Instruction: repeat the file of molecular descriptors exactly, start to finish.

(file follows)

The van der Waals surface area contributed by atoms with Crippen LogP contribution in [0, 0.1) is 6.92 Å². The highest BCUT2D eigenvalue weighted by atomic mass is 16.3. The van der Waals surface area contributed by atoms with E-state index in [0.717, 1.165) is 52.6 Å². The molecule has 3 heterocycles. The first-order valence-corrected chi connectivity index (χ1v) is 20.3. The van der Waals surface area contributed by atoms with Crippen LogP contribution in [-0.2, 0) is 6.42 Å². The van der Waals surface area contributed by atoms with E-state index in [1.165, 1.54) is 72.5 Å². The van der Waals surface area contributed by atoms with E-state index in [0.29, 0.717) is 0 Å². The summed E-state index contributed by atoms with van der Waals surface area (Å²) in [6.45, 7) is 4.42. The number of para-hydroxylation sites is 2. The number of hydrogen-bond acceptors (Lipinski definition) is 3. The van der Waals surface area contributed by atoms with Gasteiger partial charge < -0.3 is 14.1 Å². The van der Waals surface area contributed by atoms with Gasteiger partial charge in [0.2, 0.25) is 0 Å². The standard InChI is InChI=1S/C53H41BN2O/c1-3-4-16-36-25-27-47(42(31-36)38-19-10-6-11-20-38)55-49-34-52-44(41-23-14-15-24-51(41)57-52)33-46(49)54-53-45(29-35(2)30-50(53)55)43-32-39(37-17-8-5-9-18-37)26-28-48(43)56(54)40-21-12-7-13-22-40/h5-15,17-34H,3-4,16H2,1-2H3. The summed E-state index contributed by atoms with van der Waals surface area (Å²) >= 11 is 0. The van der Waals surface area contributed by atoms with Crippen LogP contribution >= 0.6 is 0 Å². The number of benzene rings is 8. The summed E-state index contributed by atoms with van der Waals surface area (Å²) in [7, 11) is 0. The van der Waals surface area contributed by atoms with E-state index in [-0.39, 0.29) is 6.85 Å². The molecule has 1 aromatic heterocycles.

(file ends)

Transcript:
The van der Waals surface area contributed by atoms with Crippen LogP contribution in [0, 0.1) is 6.92 Å². The highest BCUT2D eigenvalue weighted by atomic mass is 16.3. The van der Waals surface area contributed by atoms with E-state index in [0.717, 1.165) is 52.6 Å². The molecule has 3 heterocycles. The first-order valence-corrected chi connectivity index (χ1v) is 20.3. The van der Waals surface area contributed by atoms with Crippen LogP contribution in [-0.2, 0) is 6.42 Å². The van der Waals surface area contributed by atoms with E-state index in [1.165, 1.54) is 72.5 Å². The van der Waals surface area contributed by atoms with E-state index in [0.29, 0.717) is 0 Å². The summed E-state index contributed by atoms with van der Waals surface area (Å²) in [6.45, 7) is 4.42. The number of para-hydroxylation sites is 2. The number of hydrogen-bond acceptors (Lipinski definition) is 3. The van der Waals surface area contributed by atoms with Gasteiger partial charge < -0.3 is 14.1 Å². The van der Waals surface area contributed by atoms with Gasteiger partial charge in [0.2, 0.25) is 0 Å². The standard InChI is InChI=1S/C53H41BN2O/c1-3-4-16-36-25-27-47(42(31-36)38-19-10-6-11-20-38)55-49-34-52-44(41-23-14-15-24-51(41)57-52)33-46(49)54-53-45(29-35(2)30-50(53)55)43-32-39(37-17-8-5-9-18-37)26-28-48(43)56(54)40-21-12-7-13-22-40/h5-15,17-34H,3-4,16H2,1-2H3. The summed E-state index contributed by atoms with van der Waals surface area (Å²) >= 11 is 0. The van der Waals surface area contributed by atoms with Crippen LogP contribution >= 0.6 is 0 Å². The number of benzene rings is 8. The summed E-state index contributed by atoms with van der Waals surface area (Å²) in [7, 11) is 0. The van der Waals surface area contributed by atoms with E-state index in [-0.39, 0.29) is 6.85 Å². The molecule has 1 aromatic heterocycles.